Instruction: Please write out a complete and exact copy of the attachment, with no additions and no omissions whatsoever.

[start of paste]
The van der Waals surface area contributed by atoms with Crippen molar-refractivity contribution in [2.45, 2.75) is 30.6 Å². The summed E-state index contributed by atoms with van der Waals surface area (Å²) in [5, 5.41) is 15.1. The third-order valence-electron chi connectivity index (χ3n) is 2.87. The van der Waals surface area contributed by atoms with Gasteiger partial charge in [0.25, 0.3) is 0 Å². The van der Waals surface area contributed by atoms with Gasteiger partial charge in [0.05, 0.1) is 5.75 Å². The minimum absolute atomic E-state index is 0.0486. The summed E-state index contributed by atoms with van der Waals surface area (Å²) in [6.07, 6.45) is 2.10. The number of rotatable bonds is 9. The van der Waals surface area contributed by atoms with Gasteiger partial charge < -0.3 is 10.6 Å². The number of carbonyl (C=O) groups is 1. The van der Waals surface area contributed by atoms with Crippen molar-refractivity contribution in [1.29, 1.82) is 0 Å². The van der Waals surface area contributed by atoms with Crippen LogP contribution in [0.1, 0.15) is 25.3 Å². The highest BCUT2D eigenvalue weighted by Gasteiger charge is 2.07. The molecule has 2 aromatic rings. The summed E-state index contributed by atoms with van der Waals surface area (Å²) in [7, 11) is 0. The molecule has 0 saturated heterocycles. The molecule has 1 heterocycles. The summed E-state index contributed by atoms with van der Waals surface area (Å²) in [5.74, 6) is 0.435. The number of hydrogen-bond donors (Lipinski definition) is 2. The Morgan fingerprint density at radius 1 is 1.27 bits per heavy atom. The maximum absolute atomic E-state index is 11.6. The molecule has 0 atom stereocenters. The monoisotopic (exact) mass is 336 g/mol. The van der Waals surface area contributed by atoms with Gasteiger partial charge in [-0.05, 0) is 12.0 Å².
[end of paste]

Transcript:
The van der Waals surface area contributed by atoms with Crippen molar-refractivity contribution in [2.45, 2.75) is 30.6 Å². The summed E-state index contributed by atoms with van der Waals surface area (Å²) in [5, 5.41) is 15.1. The third-order valence-electron chi connectivity index (χ3n) is 2.87. The van der Waals surface area contributed by atoms with Gasteiger partial charge in [0.25, 0.3) is 0 Å². The van der Waals surface area contributed by atoms with Gasteiger partial charge in [0.05, 0.1) is 5.75 Å². The minimum absolute atomic E-state index is 0.0486. The summed E-state index contributed by atoms with van der Waals surface area (Å²) in [6.07, 6.45) is 2.10. The number of rotatable bonds is 9. The van der Waals surface area contributed by atoms with Gasteiger partial charge < -0.3 is 10.6 Å². The number of carbonyl (C=O) groups is 1. The van der Waals surface area contributed by atoms with Crippen molar-refractivity contribution in [1.29, 1.82) is 0 Å². The van der Waals surface area contributed by atoms with Crippen LogP contribution in [0.1, 0.15) is 25.3 Å². The highest BCUT2D eigenvalue weighted by Gasteiger charge is 2.07. The molecule has 2 aromatic rings. The summed E-state index contributed by atoms with van der Waals surface area (Å²) in [7, 11) is 0. The molecule has 0 saturated heterocycles. The molecule has 1 heterocycles. The summed E-state index contributed by atoms with van der Waals surface area (Å²) in [5.74, 6) is 0.435. The number of hydrogen-bond donors (Lipinski definition) is 2. The Morgan fingerprint density at radius 1 is 1.27 bits per heavy atom. The maximum absolute atomic E-state index is 11.6. The molecule has 0 atom stereocenters. The monoisotopic (exact) mass is 336 g/mol. The van der Waals surface area contributed by atoms with Gasteiger partial charge in [-0.05, 0) is 12.0 Å².